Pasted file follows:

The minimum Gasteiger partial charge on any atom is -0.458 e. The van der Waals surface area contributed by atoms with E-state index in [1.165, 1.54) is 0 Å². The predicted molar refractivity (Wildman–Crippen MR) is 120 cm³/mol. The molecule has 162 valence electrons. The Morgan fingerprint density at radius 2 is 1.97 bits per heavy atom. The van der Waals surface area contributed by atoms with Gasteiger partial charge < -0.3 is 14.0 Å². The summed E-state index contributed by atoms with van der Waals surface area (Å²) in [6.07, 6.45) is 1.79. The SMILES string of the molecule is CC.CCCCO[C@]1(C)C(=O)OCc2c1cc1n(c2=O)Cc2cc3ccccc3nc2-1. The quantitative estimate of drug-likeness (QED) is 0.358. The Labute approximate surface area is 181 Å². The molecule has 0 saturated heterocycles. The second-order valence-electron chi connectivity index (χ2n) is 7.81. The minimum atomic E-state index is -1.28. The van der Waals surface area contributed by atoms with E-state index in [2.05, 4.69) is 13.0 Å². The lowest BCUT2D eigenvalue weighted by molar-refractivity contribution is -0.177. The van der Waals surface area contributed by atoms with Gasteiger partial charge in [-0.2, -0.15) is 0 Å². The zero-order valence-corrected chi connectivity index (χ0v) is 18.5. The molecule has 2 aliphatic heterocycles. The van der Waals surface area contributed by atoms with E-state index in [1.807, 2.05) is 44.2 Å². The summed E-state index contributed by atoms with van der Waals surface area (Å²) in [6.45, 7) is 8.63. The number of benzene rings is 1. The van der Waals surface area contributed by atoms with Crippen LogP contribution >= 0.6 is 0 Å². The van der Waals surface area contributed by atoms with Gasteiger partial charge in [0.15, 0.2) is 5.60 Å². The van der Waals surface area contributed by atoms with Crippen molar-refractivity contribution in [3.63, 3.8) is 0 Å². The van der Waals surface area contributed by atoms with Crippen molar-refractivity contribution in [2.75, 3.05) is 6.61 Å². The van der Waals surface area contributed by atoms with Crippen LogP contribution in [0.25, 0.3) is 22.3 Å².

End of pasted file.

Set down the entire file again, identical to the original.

The minimum Gasteiger partial charge on any atom is -0.458 e. The van der Waals surface area contributed by atoms with E-state index in [1.165, 1.54) is 0 Å². The predicted molar refractivity (Wildman–Crippen MR) is 120 cm³/mol. The molecule has 162 valence electrons. The Morgan fingerprint density at radius 2 is 1.97 bits per heavy atom. The van der Waals surface area contributed by atoms with Gasteiger partial charge < -0.3 is 14.0 Å². The summed E-state index contributed by atoms with van der Waals surface area (Å²) in [6.07, 6.45) is 1.79. The SMILES string of the molecule is CC.CCCCO[C@]1(C)C(=O)OCc2c1cc1n(c2=O)Cc2cc3ccccc3nc2-1. The quantitative estimate of drug-likeness (QED) is 0.358. The Labute approximate surface area is 181 Å². The molecule has 0 saturated heterocycles. The second-order valence-electron chi connectivity index (χ2n) is 7.81. The minimum atomic E-state index is -1.28. The van der Waals surface area contributed by atoms with E-state index in [2.05, 4.69) is 13.0 Å². The lowest BCUT2D eigenvalue weighted by molar-refractivity contribution is -0.177. The van der Waals surface area contributed by atoms with Gasteiger partial charge in [-0.2, -0.15) is 0 Å². The zero-order valence-corrected chi connectivity index (χ0v) is 18.5. The molecule has 2 aliphatic heterocycles. The van der Waals surface area contributed by atoms with E-state index in [1.807, 2.05) is 44.2 Å². The summed E-state index contributed by atoms with van der Waals surface area (Å²) in [6.45, 7) is 8.63. The number of benzene rings is 1. The van der Waals surface area contributed by atoms with Crippen LogP contribution >= 0.6 is 0 Å². The van der Waals surface area contributed by atoms with Gasteiger partial charge in [0.15, 0.2) is 5.60 Å². The van der Waals surface area contributed by atoms with Crippen molar-refractivity contribution in [3.63, 3.8) is 0 Å². The van der Waals surface area contributed by atoms with Crippen molar-refractivity contribution in [2.75, 3.05) is 6.61 Å². The van der Waals surface area contributed by atoms with Crippen LogP contribution in [0.25, 0.3) is 22.3 Å².